AFTER TRAVELING overland with two best friends to fourteen countries in Africa and the Middle East, Lalibela in Ethiopia, stands out as one of the most fascinating places we visited. Home to eleven monolithic churches, which were all carved down into the earth out of a single block of red volcanic rock, Lalibela is a UNESCO World Heritage Site. Its churches are some of the greatest architectural achievements in the history of the world.

It is said that after seeing Jerusalem taken by the Muslims in 1187, King Lalibela, who ruled Ethiopia for 40 years, commissioned these churches to be built with the intention of having Lalibela serve as a new Jerusalem. They are still in use today, home to priests, monks, and worshipers, and serving as a religious sanctuary for pilgrims who come from all over the world.

This article was originally published on january 22nd, 2010.

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St. George's Church

St. George's Church is Lalibela's most famous church thanks to its unusual cross shape. Photo: Marc Veraart

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St. George's Church

St. George's Church is isolated from the other churches but it is connected to them by a network of trenches. Photo: Roberto Vallejol

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Lalibela cross

A priest holds a Lalibela cross. The cross is said to have been given by angels to King Lalibela.

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Young student priests

Student priests reading the holy book. Photo: Stefan Gara

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Ethiopian bible

A monk reads the Ethiopian Orthodox Bible, using a birr (Ethiopian monetary note) as a bookmark. Most of the priests and monks are kind enough to let you take their photograph, usually for a small donation.

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Lalibela worshiper

A worshiper takes a moment to pray. The vast majority of the population of Lalibela is Ethiopian Orthodox Christian.

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Traditional house

The traditional Lalibela dwellings are circular. They are called "tukuls". Photo: Evgeni Zotov

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Sunday liturgy in Lalibela

A priest gives the Sunday liturgy to about five hundred worshipers. The theme of the day in part: that despite the intrusion some feel from tourists, to respect all of the different nationalities of people that come to visit Lalibela, to treat them with kindness, and welcome them.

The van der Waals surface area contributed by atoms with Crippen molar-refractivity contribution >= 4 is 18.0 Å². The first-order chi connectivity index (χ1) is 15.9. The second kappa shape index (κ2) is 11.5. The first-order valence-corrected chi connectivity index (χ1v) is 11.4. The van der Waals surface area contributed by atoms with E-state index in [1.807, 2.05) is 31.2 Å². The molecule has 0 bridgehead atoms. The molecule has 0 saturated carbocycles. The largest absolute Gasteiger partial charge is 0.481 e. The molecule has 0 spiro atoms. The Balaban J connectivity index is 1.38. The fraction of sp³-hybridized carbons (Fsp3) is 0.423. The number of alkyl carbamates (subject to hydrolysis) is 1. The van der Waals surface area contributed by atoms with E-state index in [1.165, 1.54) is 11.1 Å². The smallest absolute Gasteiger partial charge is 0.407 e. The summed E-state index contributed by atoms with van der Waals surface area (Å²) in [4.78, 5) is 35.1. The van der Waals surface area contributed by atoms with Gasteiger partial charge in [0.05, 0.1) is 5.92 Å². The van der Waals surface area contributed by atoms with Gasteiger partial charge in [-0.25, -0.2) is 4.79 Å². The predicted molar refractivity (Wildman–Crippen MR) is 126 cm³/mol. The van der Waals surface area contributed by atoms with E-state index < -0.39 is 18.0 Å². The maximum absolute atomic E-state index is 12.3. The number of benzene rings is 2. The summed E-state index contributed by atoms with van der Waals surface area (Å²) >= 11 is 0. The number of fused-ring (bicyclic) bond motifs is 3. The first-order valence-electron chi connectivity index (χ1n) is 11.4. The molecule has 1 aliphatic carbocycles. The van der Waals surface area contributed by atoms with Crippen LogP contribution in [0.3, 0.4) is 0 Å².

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Lalibela pilgrim

Visitors are allowed to attend certain Masses, although in some of the churches you need to be invited by a member of that specific church. Photo: Gusjer

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Ethiopian Orthodox monk

If you want to hike or ride a mule up the nearby mountains, or venture some distance outside of Lalibela, there are many other rock churches and monasteries to explore. Here, a monk poses for a picture in his mountaintop Ethiopian Orthodox monastery.

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Lalibela boy

This little boy in Ashetan Maryam monastery was selling hand-made hats. Photo: Alberto Martinez Subtil

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Gardian of the Bible

This Lalibela mountain monk is the gardian of the ancient hand-painted bible he is holding. Photo: Alberto Martinez Subtil

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Inside an Ethiopian home

While wandering the churches I was asked by a small boy, Chalalhew Megus, to come to his house for a coffee. I followed him to his small home, where I met his mother (pictured), grandmothers, and two sisters. Although we could not communicate more than a few words, for the next hour I enjoyed some of the best freshly ground coffee I have ever tasted.

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War victims, Ethiopia

After having coffee and popcorn, Chalalhew Megus wanted me to take a photograph of him holding a portrait of his father, who was killed in the Ethiopian-Eritrean war. To the right is his father's mother. It was a very powerful moment and one I'll never forget.

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